Sometimes, as a soccer parent, I’m left wondering where the cameras are hidden because I can’t believe I am watching adults act the way they are acting.  Of course, most of the games go on as they should – with supportive parents and family members cheering on their sons and daughters as they compete.  But there are others where the parents berate 14 year old referees, 10 year old players from the opposing team, and each other.  Those times when things just get way out of hand.
As a sports parent, most of us behave ourselves.  Maybe occasionally we’ll let a “come on ref!” slip out, but for the most part we keep it together, keep it respectful, and display positive sportsmanship.  But do we stand up when the bad apples act up?  Have we ever left a game thinking “I really should have said or done something!” when another parent got out of control?  It can be a really tricky situation, talking to a stranger, or even someone we know, about their behavior.  It can be uncomfortable!
So my question is, What would you do?   Here are a couple situations I’ve witnessed or heard about.  I’m sure you have witnessed or heard about stories like this to.   Did you have success with it?  Share your “what would you do” moment to help other […]

By |May 19th, 2014|Preparation, Sports Parenting, Sports Psychology|0 Comments

Be a Student of Parenting

by Brian Baxter

I had been talking to my new friend Thomas for about 5 minutes at a Christmas party before the conversation turned to our kids. We found that we shared an interest in coaching as well as being a good parent. After exchanging stories, we decided that you know what? Parenting is hard! He summed it up nicely: “The more I do this, the more I realize I am just a student of parenting.”

The notion of being a “student of parenting” struck a resonant chord with me. I played sports all my life, coached for 20 years and refereed for a couple years. And most recently, a sports parent for 6 years.  In my early days, I know what advice I gave people on sports parenting, and could easily tell them what to do. But, as with most things in life, it didn’t hit me until I experienced it for myself: “This is harder than it looks!”

That’s what my new friend learned, too. He’d been through a rough upbringing and work in a social worker environment where parenting was downright awful. He is determined to be the best dad he can be. Our paths had been different, but we had arrived in the same place: no, we’re not perfect, but we’re aware. Aware that we want the best for our kids, aware that we are not always doing what’s best for our kids, and aware that we can continue to adjust, learn, and grow.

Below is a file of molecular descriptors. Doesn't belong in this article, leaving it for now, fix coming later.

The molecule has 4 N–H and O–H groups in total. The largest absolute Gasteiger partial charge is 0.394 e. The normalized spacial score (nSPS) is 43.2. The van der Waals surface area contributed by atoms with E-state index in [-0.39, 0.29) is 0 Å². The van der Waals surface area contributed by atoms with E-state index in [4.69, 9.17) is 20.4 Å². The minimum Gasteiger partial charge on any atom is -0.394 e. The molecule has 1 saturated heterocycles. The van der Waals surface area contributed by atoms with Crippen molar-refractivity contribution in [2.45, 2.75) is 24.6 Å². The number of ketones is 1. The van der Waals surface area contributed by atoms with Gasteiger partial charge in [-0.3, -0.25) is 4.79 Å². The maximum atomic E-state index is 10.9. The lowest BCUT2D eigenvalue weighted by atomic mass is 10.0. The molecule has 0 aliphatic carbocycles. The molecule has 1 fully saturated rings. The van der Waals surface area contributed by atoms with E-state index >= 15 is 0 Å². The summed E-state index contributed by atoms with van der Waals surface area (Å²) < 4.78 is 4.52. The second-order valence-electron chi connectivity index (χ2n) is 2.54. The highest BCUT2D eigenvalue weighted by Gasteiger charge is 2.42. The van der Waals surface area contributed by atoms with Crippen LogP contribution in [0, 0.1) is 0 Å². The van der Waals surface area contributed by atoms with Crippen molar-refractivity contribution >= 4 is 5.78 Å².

STUDENT –  noun
          1.  a person formally engaged in learning, especially one enrolled in a school or college; pupil
          2. any person who studies, investigates, or examines thoughtfully
Students learn and improve over time, and take an active role in doing so. […]

By |April 1st, 2014|Sports Parenting, Sports Psychology|0 Comments

How to be a good sports parent

Brian was interviewed for this KGW piece on sports parenting.

by Cathy Marshall, KGW Staff

Posted on October 25, 2013 at 1:48 PM

Updated Friday, Oct 25 at 5:38 PM

PORTLAND — University of Portland basketball player Bryce Pressley said he has seen some out of control sports parents over the years.

“One time a parent ran onto the court and almost tried to hit his kid, but the ref caught him,” Pressley said. “It was over the top.”

Pilots soccer player Erin Dees said she’s been the target of frustrated parents.

“I’ve had parents yelling things at me that college students wouldn’t even say,” she said.

But both Dees and Pressley said their parents found the perfect words when the competition got tough.

“They would tell me to forget about it and move on to the next game,” Pressley remembered.

“Once I slipped on a goal kick. I looked like a Bozo but my dad told me not to worry about it because no one saw it,” Dees said. “A sense of humor is good.”

At Sports Psychology Institute Northwest, Brian Baxter offers seminars about how to parent successful athletes.

“The biggest mistake parents make is coaching from the sidelines,” he said. “Often times they’re telling their kids to do something contrary to what the coach is saying, so the child doesn’t know who to please.”

Baxter recommends parents focus on the three things within an athlete’s control: attitude, effort, and preparing for the game.

He said those are starting points for effective conversations, and a positive pre-game message is also important.

“Work hard and have fun. That’s all I say to my kids,” Baxter said.

Once the game is over, he said young athletes need space.

“On the car ride home it’s best to let everyone decompress. Maybe say one […]

By |October 28th, 2013|Golf, Sports Parenting, Sports Psychology|0 Comments

Great new book for Sports Parents

Over the past 20 years or so, the youth sports landscape has changed dramatically.  As a coach and sport psychology consultant, I am frequently approached by parents of young players who wonder about the next step.  

“Should my athlete play competitive or rec next year?”  

“What is the difference between this club team and that club team?”  

“We’re being asked to play this one sport year-round – should we do that?”

SPINw friend John O’Sullivan has a brand new book, Changing the Game, aimed at the sports parent that can help answer these questions, and help be the best sports parent possible.
.

When you think of youth sports and more specifically sports parents, most people think of:

          -poor behavior
          -living vicariously through kids
          -misplaced priorities

Basically, all the things we think are counter-productive to the youth sports experience.  O’Sullivan has put together a young athlete owner’s manual, to help parents avoid these obstacles, and as the subtitle says “Raise happy, high performing athletes, and give youth sports back to our kids.

For more information about John and his Changing the Game Project, click here.

By |August 9th, 2013|Positive Thinking, Sports Parenting|0 Comments